MINNEAPOLIS (WCCO) – Every year, the average American family spends more than $100 on energy costs to power appliances that have been turned off.
These “vampire appliances” – like televisions, cable boxes, DVD players, etc. – continue to use power once we turn off the power switch.READ MORE: MN Rep. Ilhan Omar Visits Afghan Evacuees At Fort McCoy Calling It 'Uplifting' And 'Emotional'
According to the Department of Energy, this vampire power accounts for 4 to 5 percent of the energy use in a home.
As is the case with almost all appliances, when we turn something “off,” it’s still usually “on” in standby mode.
Crystal Manik is senior marketing business consultant at Xcel Energy. She helps residential customers reduce their energy usage.
“The only purpose of that is when you turn on your TV, boom – it comes immediately,” Manik said. “Even though you’re not actually using the appliance, it’s still drawing energy.”
According to the Lawrence Berkeley National Laboratory within the U.S. Department of Energy, some of the biggest vampires are:READ MORE: Man Dies In Lake Street Shooting
1. Cable Box with DVR: $44/year
2. Desktop computer in sleep mode: $21/year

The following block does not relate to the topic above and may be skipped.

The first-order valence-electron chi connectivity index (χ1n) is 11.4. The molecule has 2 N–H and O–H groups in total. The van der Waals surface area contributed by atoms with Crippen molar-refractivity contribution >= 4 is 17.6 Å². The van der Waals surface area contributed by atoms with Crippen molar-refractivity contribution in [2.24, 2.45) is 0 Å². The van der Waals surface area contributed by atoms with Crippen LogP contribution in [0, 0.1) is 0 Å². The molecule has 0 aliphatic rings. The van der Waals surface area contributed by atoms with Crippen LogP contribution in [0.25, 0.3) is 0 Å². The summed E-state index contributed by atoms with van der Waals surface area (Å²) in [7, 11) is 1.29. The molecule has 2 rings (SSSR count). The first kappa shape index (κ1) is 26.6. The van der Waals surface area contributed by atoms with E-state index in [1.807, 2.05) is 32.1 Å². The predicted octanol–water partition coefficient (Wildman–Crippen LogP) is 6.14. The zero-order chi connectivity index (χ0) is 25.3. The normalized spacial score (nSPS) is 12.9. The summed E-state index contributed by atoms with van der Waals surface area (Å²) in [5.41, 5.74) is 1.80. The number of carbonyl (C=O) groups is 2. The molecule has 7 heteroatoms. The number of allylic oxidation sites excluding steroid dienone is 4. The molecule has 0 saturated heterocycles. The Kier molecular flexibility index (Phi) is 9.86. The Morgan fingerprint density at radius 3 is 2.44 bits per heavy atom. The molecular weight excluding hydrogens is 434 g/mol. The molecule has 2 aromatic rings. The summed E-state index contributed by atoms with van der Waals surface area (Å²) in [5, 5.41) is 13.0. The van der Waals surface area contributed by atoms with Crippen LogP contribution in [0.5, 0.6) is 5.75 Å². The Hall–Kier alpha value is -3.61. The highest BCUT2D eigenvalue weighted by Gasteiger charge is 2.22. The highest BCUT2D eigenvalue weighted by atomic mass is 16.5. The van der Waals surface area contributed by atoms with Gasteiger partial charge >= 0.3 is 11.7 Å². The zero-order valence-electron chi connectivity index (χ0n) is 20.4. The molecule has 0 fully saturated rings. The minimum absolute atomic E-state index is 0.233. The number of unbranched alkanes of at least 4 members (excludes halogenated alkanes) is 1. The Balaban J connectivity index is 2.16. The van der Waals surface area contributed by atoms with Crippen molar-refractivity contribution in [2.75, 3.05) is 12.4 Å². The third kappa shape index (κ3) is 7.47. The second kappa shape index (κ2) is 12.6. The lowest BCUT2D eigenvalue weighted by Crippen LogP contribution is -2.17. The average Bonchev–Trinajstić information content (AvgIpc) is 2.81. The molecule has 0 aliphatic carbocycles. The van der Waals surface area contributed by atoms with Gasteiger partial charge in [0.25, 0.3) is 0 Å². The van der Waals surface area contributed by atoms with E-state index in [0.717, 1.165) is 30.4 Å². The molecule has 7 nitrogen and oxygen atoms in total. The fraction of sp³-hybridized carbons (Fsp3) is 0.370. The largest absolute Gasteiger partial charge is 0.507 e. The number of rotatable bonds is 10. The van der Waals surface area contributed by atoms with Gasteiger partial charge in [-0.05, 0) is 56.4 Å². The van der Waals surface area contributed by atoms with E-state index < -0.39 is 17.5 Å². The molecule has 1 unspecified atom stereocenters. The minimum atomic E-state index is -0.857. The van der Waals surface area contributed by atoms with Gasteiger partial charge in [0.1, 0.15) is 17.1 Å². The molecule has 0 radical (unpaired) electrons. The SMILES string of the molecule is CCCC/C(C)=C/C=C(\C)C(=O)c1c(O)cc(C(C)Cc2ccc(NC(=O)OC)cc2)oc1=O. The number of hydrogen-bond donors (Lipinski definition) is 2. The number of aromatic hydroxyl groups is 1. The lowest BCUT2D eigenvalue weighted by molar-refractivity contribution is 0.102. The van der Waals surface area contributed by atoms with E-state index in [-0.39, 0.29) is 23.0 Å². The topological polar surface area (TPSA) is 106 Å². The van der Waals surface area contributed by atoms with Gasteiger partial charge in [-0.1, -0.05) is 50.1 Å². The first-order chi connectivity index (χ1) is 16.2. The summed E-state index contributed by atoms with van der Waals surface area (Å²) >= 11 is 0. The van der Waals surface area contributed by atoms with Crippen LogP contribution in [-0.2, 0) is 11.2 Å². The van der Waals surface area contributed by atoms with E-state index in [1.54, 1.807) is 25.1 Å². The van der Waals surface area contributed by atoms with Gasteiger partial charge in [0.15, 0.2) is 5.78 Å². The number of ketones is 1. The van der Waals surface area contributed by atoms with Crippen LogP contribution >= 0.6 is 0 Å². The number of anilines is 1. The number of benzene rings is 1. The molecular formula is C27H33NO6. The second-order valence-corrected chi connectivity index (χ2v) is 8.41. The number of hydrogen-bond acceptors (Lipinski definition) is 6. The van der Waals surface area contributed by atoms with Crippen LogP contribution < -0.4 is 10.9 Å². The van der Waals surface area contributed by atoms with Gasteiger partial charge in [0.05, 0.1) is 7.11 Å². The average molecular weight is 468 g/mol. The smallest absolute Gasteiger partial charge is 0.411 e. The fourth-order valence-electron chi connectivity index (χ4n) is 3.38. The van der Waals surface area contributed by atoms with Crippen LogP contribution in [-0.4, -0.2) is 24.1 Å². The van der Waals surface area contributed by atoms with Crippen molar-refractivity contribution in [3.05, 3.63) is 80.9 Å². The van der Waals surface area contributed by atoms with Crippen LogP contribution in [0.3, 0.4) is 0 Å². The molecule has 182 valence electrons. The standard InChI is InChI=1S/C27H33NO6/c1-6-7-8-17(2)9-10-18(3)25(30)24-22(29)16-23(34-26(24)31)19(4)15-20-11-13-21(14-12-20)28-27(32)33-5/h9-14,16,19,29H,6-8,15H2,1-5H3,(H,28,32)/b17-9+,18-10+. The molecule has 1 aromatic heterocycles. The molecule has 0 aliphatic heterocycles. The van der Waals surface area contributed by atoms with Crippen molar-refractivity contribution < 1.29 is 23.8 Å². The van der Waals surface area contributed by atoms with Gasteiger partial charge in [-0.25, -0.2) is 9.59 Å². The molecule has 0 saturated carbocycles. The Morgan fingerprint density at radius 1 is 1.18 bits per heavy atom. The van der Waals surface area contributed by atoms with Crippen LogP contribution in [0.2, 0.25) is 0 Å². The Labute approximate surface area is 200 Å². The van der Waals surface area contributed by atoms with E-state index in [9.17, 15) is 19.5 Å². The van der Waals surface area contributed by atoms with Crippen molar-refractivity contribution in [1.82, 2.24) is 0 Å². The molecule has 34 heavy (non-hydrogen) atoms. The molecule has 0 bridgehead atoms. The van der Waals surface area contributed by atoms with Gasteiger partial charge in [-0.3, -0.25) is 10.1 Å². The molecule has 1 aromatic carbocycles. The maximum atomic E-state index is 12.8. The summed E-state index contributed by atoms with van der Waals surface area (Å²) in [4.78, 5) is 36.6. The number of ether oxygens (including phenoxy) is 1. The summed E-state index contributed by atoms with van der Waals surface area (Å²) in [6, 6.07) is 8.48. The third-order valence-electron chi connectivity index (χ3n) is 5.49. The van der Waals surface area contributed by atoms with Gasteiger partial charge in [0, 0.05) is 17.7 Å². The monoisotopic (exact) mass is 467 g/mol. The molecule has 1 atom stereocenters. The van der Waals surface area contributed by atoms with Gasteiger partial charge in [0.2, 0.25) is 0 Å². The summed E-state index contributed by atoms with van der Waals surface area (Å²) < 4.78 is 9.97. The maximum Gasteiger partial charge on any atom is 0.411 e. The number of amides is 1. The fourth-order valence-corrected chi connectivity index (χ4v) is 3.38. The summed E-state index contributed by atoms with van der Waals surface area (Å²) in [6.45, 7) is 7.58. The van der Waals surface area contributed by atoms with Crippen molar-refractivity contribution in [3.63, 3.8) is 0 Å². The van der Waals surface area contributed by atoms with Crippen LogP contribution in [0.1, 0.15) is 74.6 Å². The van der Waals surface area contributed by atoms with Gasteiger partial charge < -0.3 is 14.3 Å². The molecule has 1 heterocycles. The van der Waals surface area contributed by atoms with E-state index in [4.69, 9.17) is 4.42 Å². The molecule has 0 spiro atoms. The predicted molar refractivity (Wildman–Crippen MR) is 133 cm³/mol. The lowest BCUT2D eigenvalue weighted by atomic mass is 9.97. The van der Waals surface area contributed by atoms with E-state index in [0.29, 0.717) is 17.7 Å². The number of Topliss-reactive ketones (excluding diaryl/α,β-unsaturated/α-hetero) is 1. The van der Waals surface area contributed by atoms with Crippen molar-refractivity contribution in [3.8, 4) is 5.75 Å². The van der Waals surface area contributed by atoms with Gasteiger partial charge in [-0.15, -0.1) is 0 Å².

3. Laptop computer in sleep mode: $16/year
4. Television: $6-$13/year
5. Modem or router: $7/year
6. DVD Player: $5/year
An appliance, like a turned-off lamp, would use less energy.
A plugged in cell phone charger with a fully-charged phone comes out to about $2/year. Plugged-in chargers without a phone are $.25/year.
“It’s not a huge drain, but there’s always the opportunity to reduce by little bits and pieces,” Manik said.
She recommends using a power strip, which makes it easier to shut off the power to an appliance without having to unplug it.MORE NEWS: Minnesota Families Soak Up Warm Weather With Fall Festivities
Many local libraries also offer power meters to check out with appliances use the most energy.